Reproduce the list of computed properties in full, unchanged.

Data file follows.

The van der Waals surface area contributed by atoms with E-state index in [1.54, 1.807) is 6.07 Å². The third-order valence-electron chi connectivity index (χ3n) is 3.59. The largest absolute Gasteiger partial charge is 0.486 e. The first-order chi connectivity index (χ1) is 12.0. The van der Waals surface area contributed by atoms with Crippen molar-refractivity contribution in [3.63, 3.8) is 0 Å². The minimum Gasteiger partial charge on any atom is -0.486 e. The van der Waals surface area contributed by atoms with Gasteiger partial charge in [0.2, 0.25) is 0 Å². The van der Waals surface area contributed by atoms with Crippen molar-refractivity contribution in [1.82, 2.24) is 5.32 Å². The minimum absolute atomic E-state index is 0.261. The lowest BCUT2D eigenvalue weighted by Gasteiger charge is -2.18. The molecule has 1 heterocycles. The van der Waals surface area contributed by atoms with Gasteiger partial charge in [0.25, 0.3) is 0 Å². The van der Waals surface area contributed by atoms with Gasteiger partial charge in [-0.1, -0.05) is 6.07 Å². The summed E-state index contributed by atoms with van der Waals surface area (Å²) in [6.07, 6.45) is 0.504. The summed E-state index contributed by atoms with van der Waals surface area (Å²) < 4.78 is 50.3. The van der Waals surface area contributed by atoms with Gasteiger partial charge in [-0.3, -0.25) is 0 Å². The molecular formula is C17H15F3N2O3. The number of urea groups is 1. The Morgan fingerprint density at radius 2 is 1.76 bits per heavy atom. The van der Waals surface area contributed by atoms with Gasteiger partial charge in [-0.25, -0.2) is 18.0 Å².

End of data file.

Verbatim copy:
The van der Waals surface area contributed by atoms with E-state index in [1.54, 1.807) is 6.07 Å². The third-order valence-electron chi connectivity index (χ3n) is 3.59. The largest absolute Gasteiger partial charge is 0.486 e. The first-order chi connectivity index (χ1) is 12.0. The van der Waals surface area contributed by atoms with Crippen molar-refractivity contribution in [3.63, 3.8) is 0 Å². The minimum Gasteiger partial charge on any atom is -0.486 e. The van der Waals surface area contributed by atoms with Gasteiger partial charge in [0.2, 0.25) is 0 Å². The van der Waals surface area contributed by atoms with Crippen molar-refractivity contribution in [1.82, 2.24) is 5.32 Å². The minimum absolute atomic E-state index is 0.261. The lowest BCUT2D eigenvalue weighted by Gasteiger charge is -2.18. The molecule has 1 heterocycles. The van der Waals surface area contributed by atoms with Gasteiger partial charge in [0.25, 0.3) is 0 Å². The van der Waals surface area contributed by atoms with Gasteiger partial charge in [-0.1, -0.05) is 6.07 Å². The summed E-state index contributed by atoms with van der Waals surface area (Å²) in [6.07, 6.45) is 0.504. The summed E-state index contributed by atoms with van der Waals surface area (Å²) < 4.78 is 50.3. The van der Waals surface area contributed by atoms with Gasteiger partial charge in [-0.3, -0.25) is 0 Å². The molecular formula is C17H15F3N2O3. The number of urea groups is 1. The Morgan fingerprint density at radius 2 is 1.76 bits per heavy atom. The van der Waals surface area contributed by atoms with Gasteiger partial charge in [-0.25, -0.2) is 18.0 Å².